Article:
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McMurray02

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About McMurray02

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  1. I'm going to be much more forgiving of CO if there are any issues that arise early, or if there is a lack of graphical polish. The reason is: this is their first full city simulator, and they're only charging $30, not to mention they are only working with a staff of 13 people. I'm all in favor of new blood in this genre, especially if they seem to be dedicated to delivering what the core gamer wants. I hope they use the $30 I'm about to hand them to enhance their product even further.
  2. The SimCity BuildIt just updated, so while Maxis (or part of it) is down, SimCity will likely be kept and probably brought back to the market in the near future. Cities:Skylines will carry the torch for now, at least for me. Hopefully it proves to be successful and drives the genre where it needs to go.
  3. I hadn't heard of this game until I saw an ad in my Facebook feed just yesterday, so kudos to the marketing team on gaining my interest. I came here to check it out, and it looks like it's the perfect timing. First, I want to say "thanks" for listening to the core gamers of this genre. I'm fairly impressed by what I've been seeing so far. Looking at the Paradox community forums, I see that there's no set commuting schedule, or no "rush hour." Is this something you've thought about, and if so, will it be difficult to add this feature to the game?
  4. I've had the same issue with building my Arcology. I've got a private region with 5 cities. Each of the cities had a different state of materials reporting. What I did was go to my rich city and have it send all of the resources. I had a ton of money, over 30 million, so I just bought what I needed (what wasn't already being made), and sat back. After a long bit of time (hours) all of the resources were all sent. It gave me enough time to study how often the server was updated (which wasn't timed to the in-game time). Anyway, once it was built, I then had to make sure that it had power and water. So, of course, I added to the power plant in my rich city to make sure it was bursting with power. I did the same with my water. Being impatient, I went to another city in my region. It was a new city, and there, I noticed that the Arcology hadn't even been selected. After a series of messages, one-by-one the Arcology was built. The approval, the materials, the workers, the power and water, and then boom, the whole thing was working. It also showed that my region has a huge surplus of power and water, so add that to the list that of things that are sporadically updated. The final piece that is out of sync, is the Arcology population (amount of workers, and students and shoppers). I have one city that shows the Arcology that is fully populated (1 million and random change) while another struggles to get it past the first stage of growth. Now the problem is, the Arcology doesn't really seem to provide any real benefit. It sucks power, and water, but workers, etc., have no apparent impact in my cities (so far).
  5. Your answer is 'no'. I'm using W8 and doesnt run SC 5. I contacted EA support and they asked me if I wanted the refound. Sad. Thanks for letting us know of your experience. I am considering buying a new PC just for playing this game (sad, but true.) OK, so I admit, the PC will also be used in rendering drawings for some official work. I am afraid, despite the beta testers and what the EA guy "eakennedy" said, that it just might not work. I'm not going to take my chances, and will go with Win7 instead.
  6. Very nice. Looking forward to Part 2 with Ocean and the roads.
  7. I always enjoyed the original Transport Tycoon games. I would be great to see this one take off the ground, especially with all of the good work that's already been put into it.
  8. I must say, that the dusk screenshot in this article is the best I've seen yet. There's a nice diversity in the buildings, and trees have become a nice filler, addressing some of the concerns that I've seen before. The article itself sheds some good light on the how the game will work, and I see my confidence growing that this will be a great game upon release.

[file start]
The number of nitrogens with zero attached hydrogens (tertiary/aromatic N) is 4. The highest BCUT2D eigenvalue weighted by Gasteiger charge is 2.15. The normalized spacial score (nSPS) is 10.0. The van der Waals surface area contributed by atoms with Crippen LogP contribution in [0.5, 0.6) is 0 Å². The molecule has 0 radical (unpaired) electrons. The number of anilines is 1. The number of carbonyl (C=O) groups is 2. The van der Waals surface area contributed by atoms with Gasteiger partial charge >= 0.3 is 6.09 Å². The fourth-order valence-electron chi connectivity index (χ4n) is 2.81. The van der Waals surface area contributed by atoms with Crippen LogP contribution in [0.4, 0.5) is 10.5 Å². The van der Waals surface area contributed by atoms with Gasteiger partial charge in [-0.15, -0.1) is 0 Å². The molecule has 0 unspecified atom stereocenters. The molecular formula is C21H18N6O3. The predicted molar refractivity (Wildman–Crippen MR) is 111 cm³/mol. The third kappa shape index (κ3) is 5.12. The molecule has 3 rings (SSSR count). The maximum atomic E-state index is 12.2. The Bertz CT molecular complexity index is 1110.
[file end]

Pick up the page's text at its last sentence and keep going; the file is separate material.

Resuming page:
9. Thought I'd stop by in here to see what's new. It's hard to believe it's been 9 years since releasing this. Looks like a lot of folks in the past year or so are having "brown box" issues. All I can say about that, is that this was originally addressed 9 years ago in a comment way, way above this one. Essentially, I directed people to the what was the SimCity website back then to download the "newest" landmarks. At that time, I would have figured doing so would have been a sufficient long term solution, but there have been some seismic shifts in the SimCity landscape since then. I think sometime after "Societies" was released, going there would have been fruitless. If not then, then certainly now with the pending new release SimCity 2013. That said, it looks like another fella posted a link to the resource on SC4Devotion, but as of right now, that's not working either. So, in order to solve this, I might have to dig into some old archived files on an old hard drive and post them as a LOT file, which should solve the problem. If you don't hear back from me in here anytime soon, send me a PM.
  10. Unrealistic disasters were part of SimCity's history from day one. It all started with a sea monster attacking Tokyo's industrial section. And you know, the 10 year old version of myself enjoyed that aspect of the game then. It added to the challenge of playing, and for that period of PC gaming, it was pretty cool. As, I grew up, so did the game. My preference shifted from cleaning up after a monster attack or a flood, to learning the intricacies of the modern urban machine we call a city. And, yes, after some time, I just turned those disasters off (which was also unrealistic) so I could focus on that aspect. Although I normally preferred to turn off disasters in the past, I'm fine with having them, (including the odd, unrealistic ones.) Since each city is linked together in a region (and the world), it'll make sense to have a level playing field, so understandably, we're not going to be able to turn them off. It's important to remember, that although this is a simulator, it is also a game, which is exactly what Will Wright intended for the original. I have no doubt that Maxis is trying to strike a balance between appealing to a young audience, who will likely be playing for the first time, and those who have been playing since nearly day one. Now, one "disaster" I'm looking for is one like this: http://www.cnn.com/video/?hpt=hp_t3#/video/world/2012/10/24/pkg-darlington-brazil-cost-of-traffic.cnn I couldn't help but think of SimCity 2013 when I saw this traffic nightmare. This is exactly the kind of problem I will be looking forward to solving and it seems like the simulator is finally advanced enough to earn an sense of realism here.